Rising Flood Insurance Rates: Building Resilience & Protecting Affordable Housing
Editor’s Note: This guest blog from the Center for NYC Neighborhoods draws from their report, Rising Tides, Rising Costs. This post examines some of the effects of climate change on coastal urban communities, and presents strategies to protect long-term housing affordability in the face of new laws and insurance policies that are adjusting to the realities of climate change.
More than two years after Superstorm Sandy, New York City homeowners face one more in a long list of significant hurdles to rebuilding their homes and lives: rising flood insurance rates. At the Center for NYC Neighborhoods, we work with the homeowners and communities still recovering and rebuilding following the storm. Many of the neighborhoods where we work, like Canarsie in Brooklyn and the Far Rockaways in Queens, are home to working- and middle-class families that need to boost their resilience but will struggle to afford rising flood insurance rates, putting them at great risk of foreclosure and displacement.
The Challenge: Rising Flood Rates
Starting April 1st, flood insurance rates across the country will increase significantly, and this will disproportionately hurt New York City. Many homeowners will see their flood insurance rates go up by up to 18%. Others (including businesses and owners of homes with substantial or repetitive insurance losses) will face even steeper rate increases of up to 25% when they renew their annual policy. These costs will rise every year due to changes in federal flood insurance regulations.
New Yorkers are particularly vulnerable to these changes because more than 80% of our buildings currently receive “grandfathered” rates that are subject to some of the largest increases under flood insurance reform. In addition, thousands of homeowners will be required to purchase flood insurance for the first time when FEMA's updated flood maps are adopted for insurance purposes. With these new maps, twice as many people will be designated as living in high-risk flood zones—totaling 400,000. That’s more than the population of Cleveland.
These trends could lead to displacement, foreclosure, underwater mortgages, and abandonment.
Responding to the Challenge
Our immediate Sandy response focused on impacted homeowners’ short-term financial needs. We established the Neighborhood Recovery Fund, which deployed grants and loans to help homeowners meet needs not covered by FEMA and to make insurance payments. We also partnered with NYC to reduce displacement by connecting financially vulnerable homeowners to housing-counseling and foreclosure-prevention legal services. This network of counselling and legal services has helped over 4,000 New York families.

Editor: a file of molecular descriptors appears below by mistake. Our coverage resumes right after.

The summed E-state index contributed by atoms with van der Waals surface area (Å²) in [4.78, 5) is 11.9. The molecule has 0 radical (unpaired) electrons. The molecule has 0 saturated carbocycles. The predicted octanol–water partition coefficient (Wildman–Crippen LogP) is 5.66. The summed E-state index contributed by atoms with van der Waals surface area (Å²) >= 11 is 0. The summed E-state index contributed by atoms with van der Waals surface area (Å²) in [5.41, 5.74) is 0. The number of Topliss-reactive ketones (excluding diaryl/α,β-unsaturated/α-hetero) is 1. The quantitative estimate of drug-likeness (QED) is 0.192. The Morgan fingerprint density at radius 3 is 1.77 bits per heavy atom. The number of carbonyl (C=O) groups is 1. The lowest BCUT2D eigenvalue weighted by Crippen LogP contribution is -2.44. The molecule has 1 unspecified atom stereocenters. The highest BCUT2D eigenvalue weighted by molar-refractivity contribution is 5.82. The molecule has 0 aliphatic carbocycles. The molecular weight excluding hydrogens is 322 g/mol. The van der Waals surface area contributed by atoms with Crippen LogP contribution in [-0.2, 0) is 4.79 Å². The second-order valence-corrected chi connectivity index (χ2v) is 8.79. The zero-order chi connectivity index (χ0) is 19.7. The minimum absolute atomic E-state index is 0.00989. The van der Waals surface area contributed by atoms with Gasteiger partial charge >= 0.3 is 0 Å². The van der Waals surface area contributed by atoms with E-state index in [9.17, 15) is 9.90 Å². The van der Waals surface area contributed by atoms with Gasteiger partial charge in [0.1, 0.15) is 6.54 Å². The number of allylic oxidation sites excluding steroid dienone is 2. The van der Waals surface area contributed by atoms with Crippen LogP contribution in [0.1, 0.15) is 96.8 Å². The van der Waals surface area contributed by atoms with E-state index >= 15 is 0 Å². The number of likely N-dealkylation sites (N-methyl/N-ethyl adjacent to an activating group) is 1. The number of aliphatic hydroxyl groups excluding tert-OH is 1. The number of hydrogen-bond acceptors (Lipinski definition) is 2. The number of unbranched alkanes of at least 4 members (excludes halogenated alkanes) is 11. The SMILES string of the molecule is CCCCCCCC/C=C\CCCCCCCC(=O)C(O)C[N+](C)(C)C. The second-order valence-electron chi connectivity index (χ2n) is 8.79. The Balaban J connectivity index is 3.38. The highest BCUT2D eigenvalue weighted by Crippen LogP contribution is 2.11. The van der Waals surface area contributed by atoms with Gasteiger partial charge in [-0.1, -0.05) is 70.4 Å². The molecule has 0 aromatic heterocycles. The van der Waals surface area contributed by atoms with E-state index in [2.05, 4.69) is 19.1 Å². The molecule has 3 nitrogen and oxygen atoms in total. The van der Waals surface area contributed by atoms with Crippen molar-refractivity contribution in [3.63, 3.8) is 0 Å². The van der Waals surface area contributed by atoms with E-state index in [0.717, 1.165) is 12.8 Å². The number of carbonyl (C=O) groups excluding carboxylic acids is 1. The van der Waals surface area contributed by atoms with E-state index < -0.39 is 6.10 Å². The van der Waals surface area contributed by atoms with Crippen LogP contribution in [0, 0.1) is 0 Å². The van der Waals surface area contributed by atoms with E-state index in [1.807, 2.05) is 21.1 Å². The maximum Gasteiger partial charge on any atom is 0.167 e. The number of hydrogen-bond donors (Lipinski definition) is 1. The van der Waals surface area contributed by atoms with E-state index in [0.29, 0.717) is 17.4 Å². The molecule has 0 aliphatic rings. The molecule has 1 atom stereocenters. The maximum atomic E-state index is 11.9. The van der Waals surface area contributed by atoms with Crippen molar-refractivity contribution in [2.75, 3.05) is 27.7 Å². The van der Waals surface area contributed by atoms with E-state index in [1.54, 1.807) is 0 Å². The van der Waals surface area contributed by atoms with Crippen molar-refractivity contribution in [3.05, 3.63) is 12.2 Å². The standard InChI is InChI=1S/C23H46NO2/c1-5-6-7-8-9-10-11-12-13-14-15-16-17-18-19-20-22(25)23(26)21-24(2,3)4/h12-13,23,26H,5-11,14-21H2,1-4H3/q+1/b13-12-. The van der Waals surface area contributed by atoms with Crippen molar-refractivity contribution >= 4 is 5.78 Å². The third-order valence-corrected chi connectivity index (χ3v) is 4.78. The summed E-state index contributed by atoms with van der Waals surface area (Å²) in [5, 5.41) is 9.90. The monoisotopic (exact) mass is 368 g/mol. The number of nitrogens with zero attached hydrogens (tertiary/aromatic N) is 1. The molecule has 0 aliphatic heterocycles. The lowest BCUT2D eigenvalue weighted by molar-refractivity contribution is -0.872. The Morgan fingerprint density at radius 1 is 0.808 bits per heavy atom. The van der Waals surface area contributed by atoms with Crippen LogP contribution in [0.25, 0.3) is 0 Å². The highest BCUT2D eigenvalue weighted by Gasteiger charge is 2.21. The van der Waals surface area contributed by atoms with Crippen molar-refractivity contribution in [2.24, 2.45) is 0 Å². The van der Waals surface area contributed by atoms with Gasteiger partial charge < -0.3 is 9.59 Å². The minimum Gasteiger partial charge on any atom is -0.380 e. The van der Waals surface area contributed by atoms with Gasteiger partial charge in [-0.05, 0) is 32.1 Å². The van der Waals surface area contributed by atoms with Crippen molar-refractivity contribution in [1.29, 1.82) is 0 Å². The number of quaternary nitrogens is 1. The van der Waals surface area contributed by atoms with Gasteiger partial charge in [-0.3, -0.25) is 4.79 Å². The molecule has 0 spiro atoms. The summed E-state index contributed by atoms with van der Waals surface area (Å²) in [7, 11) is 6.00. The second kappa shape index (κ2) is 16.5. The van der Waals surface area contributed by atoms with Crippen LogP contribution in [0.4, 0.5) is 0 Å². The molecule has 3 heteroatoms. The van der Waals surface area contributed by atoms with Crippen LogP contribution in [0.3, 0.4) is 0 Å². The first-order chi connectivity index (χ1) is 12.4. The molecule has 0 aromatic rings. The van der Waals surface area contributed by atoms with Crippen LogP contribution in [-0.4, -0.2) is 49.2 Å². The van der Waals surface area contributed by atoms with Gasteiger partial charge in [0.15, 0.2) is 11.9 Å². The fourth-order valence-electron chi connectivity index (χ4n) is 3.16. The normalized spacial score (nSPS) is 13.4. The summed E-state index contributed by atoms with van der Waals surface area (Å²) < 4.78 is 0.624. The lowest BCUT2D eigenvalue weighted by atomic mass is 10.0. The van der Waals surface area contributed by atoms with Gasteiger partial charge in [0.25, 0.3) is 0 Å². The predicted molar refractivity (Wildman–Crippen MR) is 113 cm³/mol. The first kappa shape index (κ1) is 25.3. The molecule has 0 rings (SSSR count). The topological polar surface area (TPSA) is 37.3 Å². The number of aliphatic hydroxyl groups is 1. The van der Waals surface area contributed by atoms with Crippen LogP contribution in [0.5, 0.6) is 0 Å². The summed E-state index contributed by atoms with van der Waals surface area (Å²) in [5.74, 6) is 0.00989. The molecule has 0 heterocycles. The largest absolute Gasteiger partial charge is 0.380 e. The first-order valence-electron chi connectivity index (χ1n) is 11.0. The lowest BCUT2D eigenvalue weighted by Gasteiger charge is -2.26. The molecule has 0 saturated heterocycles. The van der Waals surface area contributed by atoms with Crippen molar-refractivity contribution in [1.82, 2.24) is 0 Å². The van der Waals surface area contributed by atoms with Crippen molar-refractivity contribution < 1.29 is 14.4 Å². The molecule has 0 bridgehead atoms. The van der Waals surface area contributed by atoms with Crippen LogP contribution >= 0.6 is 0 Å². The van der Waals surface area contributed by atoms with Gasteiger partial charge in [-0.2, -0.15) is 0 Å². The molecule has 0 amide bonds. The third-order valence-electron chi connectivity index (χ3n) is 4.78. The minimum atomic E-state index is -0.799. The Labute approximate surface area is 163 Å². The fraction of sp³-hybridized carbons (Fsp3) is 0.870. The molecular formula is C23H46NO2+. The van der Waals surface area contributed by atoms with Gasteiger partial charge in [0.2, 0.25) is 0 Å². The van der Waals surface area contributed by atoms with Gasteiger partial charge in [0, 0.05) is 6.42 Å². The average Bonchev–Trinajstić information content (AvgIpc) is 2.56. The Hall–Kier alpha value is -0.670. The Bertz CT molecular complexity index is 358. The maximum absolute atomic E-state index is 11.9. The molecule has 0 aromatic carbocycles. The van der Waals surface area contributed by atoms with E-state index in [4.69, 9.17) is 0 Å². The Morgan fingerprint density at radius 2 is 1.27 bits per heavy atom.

Our first priority today is educating communities, because many homeowners remain unaware of or confused by flood insurance rate increases and the floodplain expansion. We created FloodHelpNY.org last summer to enable homeowners to look up their address to find out if they will be affected by flood map changes and learn how they can prepare themselves.
We have found that collaboration is key to addressing flood insurance and housing challenges in a post-Sandy New York. We work closely with city government, particularly the NYC Mayor’s Office of Recovery and Resiliency, and community-based and faith-based organizations, to share information, follow trends, and coordinate responses at the national and neighborhood level. We partnered with the NYC Housing Recovery Office, LISC New York City, Enterprise, and Pratt Center for Community Development to organize a series of “Sandy Help Desks.” They provided homeowners with one-on-one flood insurance and financial counseling and assistance with the City’s Build it Back recovery program.
The Center also advocates for long-term resilience measures including developing affordable mitigation options that meet the specific needs of dense cities like New York. Currently, the main route to reducing premiums is to elevate the home, but unfortunately, the cost of doing so is too high for most working and middle class families, especially for NYC’s many attached properties that make physical upgrades significantly more challenging. Another option is ensuring that alternatives like moving electrical equipment and utilities to the top floor of a house meet insurance requirements.
The report we recently issued, Rising Tides, Rising Costs: Flood Insurance & New York City’s Affordability Crisis, helps the broader community to understand the implications of rising flood insurance rates and poses solutions that support NYC in becoming a more resilient city in the face of climate change, while also protecting and maintaining affordable housing.
Learn more by visiting cnycn.org/risingtides, where you can read the report, learn about changes to flood insurance, and sign up for email updates.